‘It’s a kick in the gut’ – Hamilton left frustrated as Mercedes tumble down the Friday practice timesheets in Miami
Lewis Hamilton has admitted that Mercedes dropping from the top of the order to the midfield on the first day of practice for the Miami Grand Prix was “difficult to take”, describing his afternoon at the wheel as “a struggle”.
Hamilton backed up team mate George Russell in a one-two for the Silver Arrows during FP1, only for the pair to fall to seventh and 15th respectively in FP2, with the seven-time champion almost a second off the pace set by Red Bull’s Max Verstappen.
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Having described the early-race Safety Car that scuppered his efforts last time out in Azerbaijan as a “kick in the teeth”, Hamilton used a similar analogy when assessing Mercedes’ performance so far this weekend.
“Same as every weekend… That we’re a second down,” he said, when asked what had been learned from Friday’s running. “It’s a great weekend, it’s a great place to be, lots of positives, it’s just we are not particularly quick. It’s a struggle out there. We’re trying lots of different things.
“FP1 looked quite good, and then we come into FP2, and the true pace come out. It’s just a kick in the gut, so it’s a little bit difficult to take sometimes. But it’s okay, we will just continue to work on it, we will regroup tonight and try and see if we can make some set-up changes and get the car in a sweeter spot.”
Asked how the W14 feels compared to Australia, where Mercedes qualified second and third, and Azerbaijan a few days ago, Hamilton pointed to overheating tyres as a key issue, saying: “Melbourne obviously was night and day difference – [it was] much, much nicer to drive there. Baku felt better than here also.
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“I think maybe the heat or maybe just the balance we have at the moment… I’m going to stay optimistic, I’m going to stay hopeful that we can get the car in a better place tomorrow and maybe be a couple steps up. But it feels like, apart from… Last year we had hardcore bouncing [and] it genuinely feels like we are racing pretty much the same car – that’s the difficult thing.”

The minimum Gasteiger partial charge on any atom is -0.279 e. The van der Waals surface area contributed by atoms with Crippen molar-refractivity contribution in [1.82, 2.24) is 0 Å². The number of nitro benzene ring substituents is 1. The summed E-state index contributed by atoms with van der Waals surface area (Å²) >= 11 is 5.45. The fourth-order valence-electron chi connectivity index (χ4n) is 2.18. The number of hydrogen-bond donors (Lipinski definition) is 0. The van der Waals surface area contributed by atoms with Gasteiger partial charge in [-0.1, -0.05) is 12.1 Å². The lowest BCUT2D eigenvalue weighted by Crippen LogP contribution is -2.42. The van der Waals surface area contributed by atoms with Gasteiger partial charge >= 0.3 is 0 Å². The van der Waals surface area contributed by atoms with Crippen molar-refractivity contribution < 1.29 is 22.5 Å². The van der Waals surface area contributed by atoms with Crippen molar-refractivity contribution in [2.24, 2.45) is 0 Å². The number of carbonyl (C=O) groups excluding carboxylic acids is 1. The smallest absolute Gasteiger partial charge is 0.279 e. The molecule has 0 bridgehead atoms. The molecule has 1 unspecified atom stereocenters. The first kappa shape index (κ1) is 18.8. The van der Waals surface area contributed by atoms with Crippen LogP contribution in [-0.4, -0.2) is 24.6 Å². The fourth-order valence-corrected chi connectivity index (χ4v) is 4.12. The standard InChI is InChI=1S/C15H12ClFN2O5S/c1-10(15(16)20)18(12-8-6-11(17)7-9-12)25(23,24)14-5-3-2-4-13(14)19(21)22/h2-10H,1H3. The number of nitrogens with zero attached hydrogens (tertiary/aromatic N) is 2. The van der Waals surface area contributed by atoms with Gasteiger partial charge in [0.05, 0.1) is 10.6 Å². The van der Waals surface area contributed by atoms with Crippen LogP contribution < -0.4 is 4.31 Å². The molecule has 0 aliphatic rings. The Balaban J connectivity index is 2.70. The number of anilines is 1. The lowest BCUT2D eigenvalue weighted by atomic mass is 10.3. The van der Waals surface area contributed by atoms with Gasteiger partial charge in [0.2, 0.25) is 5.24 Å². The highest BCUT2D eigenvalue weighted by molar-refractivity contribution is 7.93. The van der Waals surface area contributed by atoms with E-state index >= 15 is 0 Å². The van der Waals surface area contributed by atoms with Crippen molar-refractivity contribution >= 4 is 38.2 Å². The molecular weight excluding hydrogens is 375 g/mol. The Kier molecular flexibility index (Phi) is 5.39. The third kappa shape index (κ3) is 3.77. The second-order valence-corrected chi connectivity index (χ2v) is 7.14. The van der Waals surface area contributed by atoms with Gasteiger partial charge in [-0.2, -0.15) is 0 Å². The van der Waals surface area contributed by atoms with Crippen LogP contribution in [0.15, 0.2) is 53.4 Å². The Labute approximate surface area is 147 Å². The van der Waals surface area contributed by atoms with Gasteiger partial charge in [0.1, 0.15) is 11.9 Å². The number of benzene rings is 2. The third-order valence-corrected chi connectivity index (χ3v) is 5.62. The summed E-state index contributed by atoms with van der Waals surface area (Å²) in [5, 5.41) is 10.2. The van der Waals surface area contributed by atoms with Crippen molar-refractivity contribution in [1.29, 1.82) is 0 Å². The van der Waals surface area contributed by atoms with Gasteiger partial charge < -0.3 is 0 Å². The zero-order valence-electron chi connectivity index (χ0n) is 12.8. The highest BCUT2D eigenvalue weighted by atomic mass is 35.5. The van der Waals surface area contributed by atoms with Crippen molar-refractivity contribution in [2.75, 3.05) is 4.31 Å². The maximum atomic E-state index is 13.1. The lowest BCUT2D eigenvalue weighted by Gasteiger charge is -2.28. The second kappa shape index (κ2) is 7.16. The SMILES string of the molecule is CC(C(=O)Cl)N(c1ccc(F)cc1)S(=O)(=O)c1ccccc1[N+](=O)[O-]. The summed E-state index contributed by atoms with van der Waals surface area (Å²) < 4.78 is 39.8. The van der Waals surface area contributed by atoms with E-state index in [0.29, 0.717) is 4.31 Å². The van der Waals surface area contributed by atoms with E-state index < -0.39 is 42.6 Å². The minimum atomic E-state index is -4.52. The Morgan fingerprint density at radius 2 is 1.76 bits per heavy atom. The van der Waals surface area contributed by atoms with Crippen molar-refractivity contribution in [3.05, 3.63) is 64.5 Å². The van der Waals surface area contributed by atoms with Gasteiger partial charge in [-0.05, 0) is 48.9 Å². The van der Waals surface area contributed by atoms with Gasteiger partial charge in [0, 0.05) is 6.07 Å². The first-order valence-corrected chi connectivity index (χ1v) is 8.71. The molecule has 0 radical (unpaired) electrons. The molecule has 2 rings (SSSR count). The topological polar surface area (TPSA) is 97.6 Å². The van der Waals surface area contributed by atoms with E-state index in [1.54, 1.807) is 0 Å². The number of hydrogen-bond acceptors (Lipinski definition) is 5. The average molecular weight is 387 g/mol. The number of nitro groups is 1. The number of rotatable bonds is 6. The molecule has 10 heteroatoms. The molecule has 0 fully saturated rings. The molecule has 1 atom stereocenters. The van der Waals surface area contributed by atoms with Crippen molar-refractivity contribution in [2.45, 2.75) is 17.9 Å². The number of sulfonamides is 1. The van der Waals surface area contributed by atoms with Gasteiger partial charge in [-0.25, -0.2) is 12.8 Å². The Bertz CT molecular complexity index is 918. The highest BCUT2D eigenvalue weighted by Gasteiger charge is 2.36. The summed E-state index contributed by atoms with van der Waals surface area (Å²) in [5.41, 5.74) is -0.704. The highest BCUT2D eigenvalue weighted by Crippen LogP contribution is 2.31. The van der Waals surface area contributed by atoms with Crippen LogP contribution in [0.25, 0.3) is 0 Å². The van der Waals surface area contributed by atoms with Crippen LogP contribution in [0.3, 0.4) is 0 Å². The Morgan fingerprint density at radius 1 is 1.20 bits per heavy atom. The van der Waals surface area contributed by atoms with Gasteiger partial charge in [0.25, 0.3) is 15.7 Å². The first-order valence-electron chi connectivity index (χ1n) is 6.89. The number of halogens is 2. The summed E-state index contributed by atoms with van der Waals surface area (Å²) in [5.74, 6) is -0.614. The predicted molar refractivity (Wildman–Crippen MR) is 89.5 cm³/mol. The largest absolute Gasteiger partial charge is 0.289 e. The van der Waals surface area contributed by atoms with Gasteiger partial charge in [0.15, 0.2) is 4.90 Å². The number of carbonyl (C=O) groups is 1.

Conceding that reaching Q3 would represent a positive result, Hamilton added: “As I said, I am trying to stay positive with it. We are working as hard as we can, it’s just we desperately need upgrades, that’s for sure. [We’ve] just got to keep our head down for one more race and hopefully we can start a new path [at the] next race.”
Russell expressed similar feelings to Hamilton as he dissected the opening day of action, recalling a similar downfall for Mercedes during F1’s first visit to the Miami International Autodrome.
“It was a similar thing last year,” began Russell, who was 1.286 seconds away from pace-setter Verstappen. “We were quickest on Friday and then we were knocked out in Q2 on Saturday. The car just changed a little bit.
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“Even from the medium run in FP2, I felt strong, I was on a lap that was a good couple of tenths up, which would have put me inside the top four, and then we put the soft tyres on and the car just wasn’t working for me. I think we understand a little bit why that is and fortunately we’ve got the time to make improvements overnight. But yeah, it’s fine margins.”
As for where he feels Mercedes can be when qualifying arrives, Russell commented: “I think if we get things right there’s no reason why we can’t be ahead of Ferrari and Aston Martin – that’s the aim.
“I think we’ve seen in these first four races now that it’s really tight between those three teams. If only if that was for the win and for pole position! It would be incredibly exciting. It’s good because it shows that if we get things right we can be rewarded and jump ahead of them.”